• Join over 1.2 million students every month
• Accelerate your learning by 29%
• Unlimited access from just £6.99 per month
Page
1. 1
1
2. 2
2
3. 3
3

# Calculate the level of Resistance within A piece of wire at different lengths.

Extracts from this document...

Introduction

Science G.C.S.E course work

Timothy Samson 11RW

Calculate the level of Resistance within

A piece of wire at different lengths

AIM: I am trying to find out what the level of resistance would be on a piece of wire at different lengths as the current passes through

PREDICTION: I predict that each time I change the length of the wire i.e. 0-10, 0-20cm etc the voltage will increase, which means the resistance will increase to.

I think this because I know that current is a flow of electrons, and the piece of wire is a solid which is dense. In a short piece of wire there are not many atoms for the current to pass thought so the resistance is small. But as the piece of wire increases in length so dose the number of atoms within the wire, therefore the greater the resistance.

To back up my prediction I have found a quote from the new edition physics book page 98, it reads:

“The resistance of a resister stays the same providing the temperature

Dose not change, but in a lamp the filaments dose change so its resistance changes.

Middle

RESULTS: These are the measurements I made; I can also show these results on graph

 Length (cm) 10cm 20cm 30cm 40cm 50cm 60cm 70cm 80cm 90cm Current (amps) 1.05 0.95 0.85 0.73 0.67 0.61 0.57 0.53 0.48 Voltage (volts) 1.35 2.5 3.45 4.15 4.7 5.12 5.68 6 5.8 Resistance (onus Ω) 1.28 2.63 4.05 5.68 7.01 8.39 9.96 9.96 12.08

SET OF RESULTS NO. 1

SET OF RESULTS NO.2

 Length (cm)

Conclusion

EVALUATION

MY RESULTS: my results are good enough to answer the question I was investigating because, the results that were taken prove my theory true, which was as the length increased the higher increase of the resistance, this was proven because as i changed my length i.e. 10cm to 20cm etc he resistance became bigger.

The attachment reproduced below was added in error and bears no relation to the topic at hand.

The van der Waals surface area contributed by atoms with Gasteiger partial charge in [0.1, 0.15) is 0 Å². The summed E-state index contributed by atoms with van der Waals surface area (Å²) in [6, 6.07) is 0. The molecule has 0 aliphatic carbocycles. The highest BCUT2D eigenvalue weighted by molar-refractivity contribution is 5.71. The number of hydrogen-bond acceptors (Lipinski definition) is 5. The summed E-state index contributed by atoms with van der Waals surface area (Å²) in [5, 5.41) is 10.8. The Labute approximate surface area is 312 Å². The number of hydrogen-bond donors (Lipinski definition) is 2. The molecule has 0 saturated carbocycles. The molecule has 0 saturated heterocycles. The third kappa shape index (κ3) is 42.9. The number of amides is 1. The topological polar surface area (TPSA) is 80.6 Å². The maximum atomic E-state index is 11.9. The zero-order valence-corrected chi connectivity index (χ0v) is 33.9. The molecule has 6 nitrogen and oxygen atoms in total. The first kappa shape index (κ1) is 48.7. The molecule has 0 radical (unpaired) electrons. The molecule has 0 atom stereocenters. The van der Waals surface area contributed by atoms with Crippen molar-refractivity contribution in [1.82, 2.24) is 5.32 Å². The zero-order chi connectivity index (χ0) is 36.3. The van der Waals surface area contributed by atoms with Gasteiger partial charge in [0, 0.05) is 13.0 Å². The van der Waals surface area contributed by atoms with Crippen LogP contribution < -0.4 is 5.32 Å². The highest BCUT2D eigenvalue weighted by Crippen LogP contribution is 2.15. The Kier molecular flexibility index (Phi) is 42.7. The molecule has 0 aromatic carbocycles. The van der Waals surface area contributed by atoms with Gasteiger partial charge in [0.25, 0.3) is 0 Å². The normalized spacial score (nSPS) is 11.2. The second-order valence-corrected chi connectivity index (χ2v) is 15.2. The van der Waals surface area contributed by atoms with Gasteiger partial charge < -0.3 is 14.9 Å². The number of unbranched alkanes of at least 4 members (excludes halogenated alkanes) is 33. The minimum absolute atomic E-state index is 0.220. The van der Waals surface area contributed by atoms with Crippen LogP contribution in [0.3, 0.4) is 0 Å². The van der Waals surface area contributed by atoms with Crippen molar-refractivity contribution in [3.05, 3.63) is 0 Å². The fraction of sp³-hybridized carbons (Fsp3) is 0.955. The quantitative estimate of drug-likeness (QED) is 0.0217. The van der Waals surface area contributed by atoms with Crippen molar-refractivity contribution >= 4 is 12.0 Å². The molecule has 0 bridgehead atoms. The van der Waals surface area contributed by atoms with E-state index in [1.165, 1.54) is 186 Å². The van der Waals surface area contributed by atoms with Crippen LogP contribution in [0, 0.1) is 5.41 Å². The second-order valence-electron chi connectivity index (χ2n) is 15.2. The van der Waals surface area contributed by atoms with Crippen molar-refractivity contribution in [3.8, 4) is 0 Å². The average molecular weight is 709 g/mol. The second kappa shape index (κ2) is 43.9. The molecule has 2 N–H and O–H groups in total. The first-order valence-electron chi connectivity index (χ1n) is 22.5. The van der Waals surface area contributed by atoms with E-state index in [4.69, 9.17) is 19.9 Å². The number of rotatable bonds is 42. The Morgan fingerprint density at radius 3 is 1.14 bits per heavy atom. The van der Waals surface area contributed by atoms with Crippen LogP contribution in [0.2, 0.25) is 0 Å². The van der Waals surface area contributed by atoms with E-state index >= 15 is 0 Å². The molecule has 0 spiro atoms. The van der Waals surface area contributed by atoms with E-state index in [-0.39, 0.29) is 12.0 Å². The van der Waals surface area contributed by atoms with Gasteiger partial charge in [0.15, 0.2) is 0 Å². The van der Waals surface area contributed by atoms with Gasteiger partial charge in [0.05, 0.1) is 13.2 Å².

MEASUREMANTS: My measurement are accurate because all of the measurements

(bar 1 ) fitted the line of best fit and it was proven that there was a strong correlations.

ODD RESULTS: The results that did not fir the pattern were in the second set of results at the length of 40cm, the resistance was 5.91Ω and this did not fit the line of best fit

I THINK THIS BECAUSE: Maybe the result was caused by an inaccurate reading from the ammeter or voltmeter.

MY PLAN/GOOD RESULTS: My plan gave me good results because I used a well designed voltmeter/ammeter.

My calculations were to 2 decimal places and I took two sets of result to compare them.

HOW I COULD MAKE IT BETTER: I could make my experiment better by using a real quality ammeter and voltmeter and maybe I could change the voltage passing thought the wire. Or even I could change they type of wire and compare the results with Nichrome

This student written piece of work is one of many that can be found in our GCSE Electricity and Magnetism section.

## Found what you're looking for?

• Start learning 29% faster today
• 150,000+ documents available
• Just £6.99 a month

Not the one? Search for your essay title...
• Join over 1.2 million students every month
• Accelerate your learning by 29%
• Unlimited access from just £6.99 per month

# Related GCSE Electricity and Magnetism essays

1. ## Investigate the resistance of different wires and how at different lengths the voltage increases ...

the proper equipment in the school laboratory to control so it will always have an effect on my results. The heating affect is where when heat passes through the atoms in the wire these atoms vibrate and as they vibrate create a higher chance o colliding with atoms which then causes an increase in resistance.

2. ## Restoring a Volksempfnger VE 301 GW (Nazi people's radio) This is a piece of ...

old caps were rated 1500 V ~ . If no replacement of the same or higher voltage is available you really have to understand the schematic what voltage is applied. These tuned radio frequency sets (TRF) with feedback can produce higher voltages than the plate voltage when oszillating.

• Over 160,000 pieces
of student written work
• Annotated by
experienced teachers
• Ideas and feedback to